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Project Sustainability

Certain revenue generating options were considered, based on the demand assessment of the local residents, domestic and foreign tourists besides environment and cultural significance of the commercial facilities in and around the lake. These options included a roof top cafe at Jal Mahal, a museum in the monument, a lake front restaurant, boating in the lake, water sports and sailing club, a luxury heritage resort and spa with traditional accommodation and a back to nature theme, an amusement park for children and a sound and light show on the historical significance of the monument. The plan also includes a 1500 capacity car park to be created on 12 acres.

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The Jal Mahal Restoration Team

Considering the importance of an urban wetland, its rehabilitation within the prime urban area, involving various land issues compounded the task and would have been impossible without the key experts working together with their teams and the state government.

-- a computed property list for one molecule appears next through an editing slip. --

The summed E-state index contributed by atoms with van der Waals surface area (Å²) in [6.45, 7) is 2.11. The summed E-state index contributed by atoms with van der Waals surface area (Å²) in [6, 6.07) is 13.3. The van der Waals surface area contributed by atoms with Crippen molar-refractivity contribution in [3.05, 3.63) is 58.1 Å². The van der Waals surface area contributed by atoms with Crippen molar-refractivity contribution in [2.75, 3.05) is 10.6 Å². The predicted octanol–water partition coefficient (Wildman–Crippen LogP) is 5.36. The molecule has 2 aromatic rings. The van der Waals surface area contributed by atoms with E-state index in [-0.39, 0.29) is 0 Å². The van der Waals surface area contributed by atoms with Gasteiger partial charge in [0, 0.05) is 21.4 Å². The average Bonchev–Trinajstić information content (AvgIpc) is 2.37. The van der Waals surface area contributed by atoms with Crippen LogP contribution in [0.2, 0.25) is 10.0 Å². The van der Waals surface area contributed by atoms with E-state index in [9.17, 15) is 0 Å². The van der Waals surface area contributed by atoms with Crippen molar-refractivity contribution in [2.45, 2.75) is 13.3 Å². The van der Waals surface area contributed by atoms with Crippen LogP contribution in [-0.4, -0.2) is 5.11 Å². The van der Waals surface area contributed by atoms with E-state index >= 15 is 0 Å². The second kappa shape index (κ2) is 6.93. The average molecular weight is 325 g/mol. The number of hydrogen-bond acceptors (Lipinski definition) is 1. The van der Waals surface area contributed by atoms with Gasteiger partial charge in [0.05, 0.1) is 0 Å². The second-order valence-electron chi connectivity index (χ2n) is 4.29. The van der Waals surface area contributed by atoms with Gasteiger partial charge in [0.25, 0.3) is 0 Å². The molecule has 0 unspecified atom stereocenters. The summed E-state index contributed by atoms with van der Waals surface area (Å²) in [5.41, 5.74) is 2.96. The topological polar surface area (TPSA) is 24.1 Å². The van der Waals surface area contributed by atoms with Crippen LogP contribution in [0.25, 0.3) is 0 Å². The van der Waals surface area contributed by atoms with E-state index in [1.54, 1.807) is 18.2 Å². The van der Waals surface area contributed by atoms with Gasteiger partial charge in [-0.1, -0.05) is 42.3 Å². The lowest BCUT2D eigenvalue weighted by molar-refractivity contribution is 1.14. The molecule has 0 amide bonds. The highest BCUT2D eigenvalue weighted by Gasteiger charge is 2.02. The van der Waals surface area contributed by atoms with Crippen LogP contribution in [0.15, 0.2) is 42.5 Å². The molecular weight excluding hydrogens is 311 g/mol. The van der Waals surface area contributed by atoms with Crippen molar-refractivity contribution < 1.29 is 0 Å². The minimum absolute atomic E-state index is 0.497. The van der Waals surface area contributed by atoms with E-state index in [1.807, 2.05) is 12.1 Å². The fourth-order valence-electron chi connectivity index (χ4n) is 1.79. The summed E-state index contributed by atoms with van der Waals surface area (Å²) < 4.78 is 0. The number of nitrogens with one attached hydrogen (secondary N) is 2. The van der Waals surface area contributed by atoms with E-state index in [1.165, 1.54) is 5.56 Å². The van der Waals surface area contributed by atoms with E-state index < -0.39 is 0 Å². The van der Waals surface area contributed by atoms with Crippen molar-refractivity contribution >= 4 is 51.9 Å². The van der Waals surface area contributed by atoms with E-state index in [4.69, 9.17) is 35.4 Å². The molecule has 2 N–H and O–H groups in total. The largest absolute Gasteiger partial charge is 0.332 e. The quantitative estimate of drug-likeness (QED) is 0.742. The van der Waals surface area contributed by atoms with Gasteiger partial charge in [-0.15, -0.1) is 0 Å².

The Lake and Jal Mahal restoration team thus involved multiple agencies of the government for resolving administrative issues, architectural experts, historians, environmental engineers, biologists, ornithologists, anthropologists and master craftspersons.



These experts created the framework for the implementation of the project to restore Mansagar lake to its past glory where there is ecological balance and environmental sustainability.

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Major Project Development Costs

The total planned expenditure, including lake restoration and land development was estimated at Rs 500 crore.



These development costs were incurred up front by the developer.

Source: Jal Tarang Corporate Communications